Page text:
Another space is called Going to College When You Have SMA. Whether they commute from home or attend school in another state, students may use this platform to share tips and ask questions. Entries include suggestions about handling exam stress and getting internships.
In Disability and Media, members can discuss how disability is presented in books, movies, television, and music. They also can discover and explore work produced by those with disabilities, including the book “Laughing at my Nightmare” (Square Fish) by Shane Burcaw, who has SMA.
The SMA Assistive Technology/Equipment subforum is for sharing information and asking questions about tools and technologies, from smart speakers to adaptive equipment for wheelchairs. Discussion subjects include anxieties related to new equipment and swimming pool lifts.
In SMA Therapy News, members can share and react to news about approved and emerging treatments, and post news stories about them. A related subforum on Spinraza (nusinersen), the disease-modifying treatment for infants and adults, is where people can ask questions and relate experiences with the therapy. A similar platform for Zolgensma includes a post from moderator DeAnn Runge about treatment accessibility.
As with many rare diseases, many people have never heard of spinal muscular atrophy. Raising Awareness of SMA is where members can exchange ideas about how to boost public understanding, share their personal stories, and discuss the implications of disease obscurity. Posts include topics such as newborn screening and navigating big events. Members may also share awareness-raising initiatives that they feel warrant support.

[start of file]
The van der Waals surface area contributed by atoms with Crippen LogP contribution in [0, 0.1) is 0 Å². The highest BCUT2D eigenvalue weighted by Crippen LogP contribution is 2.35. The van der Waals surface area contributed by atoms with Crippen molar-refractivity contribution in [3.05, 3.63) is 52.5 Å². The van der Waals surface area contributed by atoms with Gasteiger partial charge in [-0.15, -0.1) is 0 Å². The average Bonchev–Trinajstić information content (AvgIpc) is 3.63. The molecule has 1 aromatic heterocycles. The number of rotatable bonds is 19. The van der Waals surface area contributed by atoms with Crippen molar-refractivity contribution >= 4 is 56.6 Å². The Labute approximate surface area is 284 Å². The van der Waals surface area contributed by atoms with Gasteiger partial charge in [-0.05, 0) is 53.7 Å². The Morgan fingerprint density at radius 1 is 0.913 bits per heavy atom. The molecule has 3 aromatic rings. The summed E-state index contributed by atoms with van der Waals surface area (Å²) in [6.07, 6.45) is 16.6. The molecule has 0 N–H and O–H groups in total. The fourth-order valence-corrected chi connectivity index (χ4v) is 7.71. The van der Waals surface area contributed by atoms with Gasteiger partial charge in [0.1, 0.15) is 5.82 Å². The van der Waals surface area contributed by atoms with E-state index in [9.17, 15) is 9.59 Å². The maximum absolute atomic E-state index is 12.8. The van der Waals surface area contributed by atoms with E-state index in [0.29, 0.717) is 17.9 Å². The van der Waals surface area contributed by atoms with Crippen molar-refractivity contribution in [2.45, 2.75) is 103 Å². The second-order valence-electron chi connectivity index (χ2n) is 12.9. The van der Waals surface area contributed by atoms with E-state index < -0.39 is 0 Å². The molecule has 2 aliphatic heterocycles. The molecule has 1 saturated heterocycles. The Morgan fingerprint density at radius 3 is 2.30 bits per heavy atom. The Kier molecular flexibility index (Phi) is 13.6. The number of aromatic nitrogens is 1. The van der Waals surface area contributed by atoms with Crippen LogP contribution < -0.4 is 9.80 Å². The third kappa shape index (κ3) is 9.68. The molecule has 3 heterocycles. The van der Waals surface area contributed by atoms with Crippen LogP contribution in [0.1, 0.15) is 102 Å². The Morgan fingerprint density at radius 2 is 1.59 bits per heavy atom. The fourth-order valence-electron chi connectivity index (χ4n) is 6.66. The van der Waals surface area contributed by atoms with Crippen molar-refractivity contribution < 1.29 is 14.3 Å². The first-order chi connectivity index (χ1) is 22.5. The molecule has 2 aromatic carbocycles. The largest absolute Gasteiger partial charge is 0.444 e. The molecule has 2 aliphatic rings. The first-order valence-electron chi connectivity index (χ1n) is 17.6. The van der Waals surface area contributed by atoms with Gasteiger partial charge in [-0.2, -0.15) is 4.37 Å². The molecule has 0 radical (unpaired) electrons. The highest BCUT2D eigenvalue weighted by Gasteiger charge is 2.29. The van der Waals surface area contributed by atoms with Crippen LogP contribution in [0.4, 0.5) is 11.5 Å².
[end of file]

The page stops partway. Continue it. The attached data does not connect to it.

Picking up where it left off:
The Polls & Quizzes subforum poses questions about participants’ SMA type and medications they use. A subforum on SMA and Dating/Relationships touches on topics such as online dating, sexuality, and disclosing the disability to a romantic interest.
To help generate conversation, moderators — at least two for each forum — regularly post topics within subforums. Sometimes the topic is based on a new column. Other times, it’s something about day-to-day life. Moderators also post about their own lives, for instance sharing about movies they’ve seen or their vacation photos.
Some forums also have groups. For SMA, one called Research and Development is for patients, caregivers, and healthcare professionals who wish to discuss the latest news about disease studies (such as this one) and treatments, including a potential add-on therapy, reldesemtiv. The group SMA Patients is designed to foster connection among those living with SMA. For a more private group, SMA Parents and Caregivers offers a space for connection.
The forums’ framework was mostly developed by Kevin Schaefer, with help from the social media team at BioNews. Schaefer is the company’s community development manager and an SMA forum moderator. He’s excited about the forums, and their growth and future potential.
“It’s just really cool to see a community evolving in each of them,” said Schaefer, who has SMA type 2. “They are as much about fostering community as they are about providing information. We want to do everything we can to engage with our members.”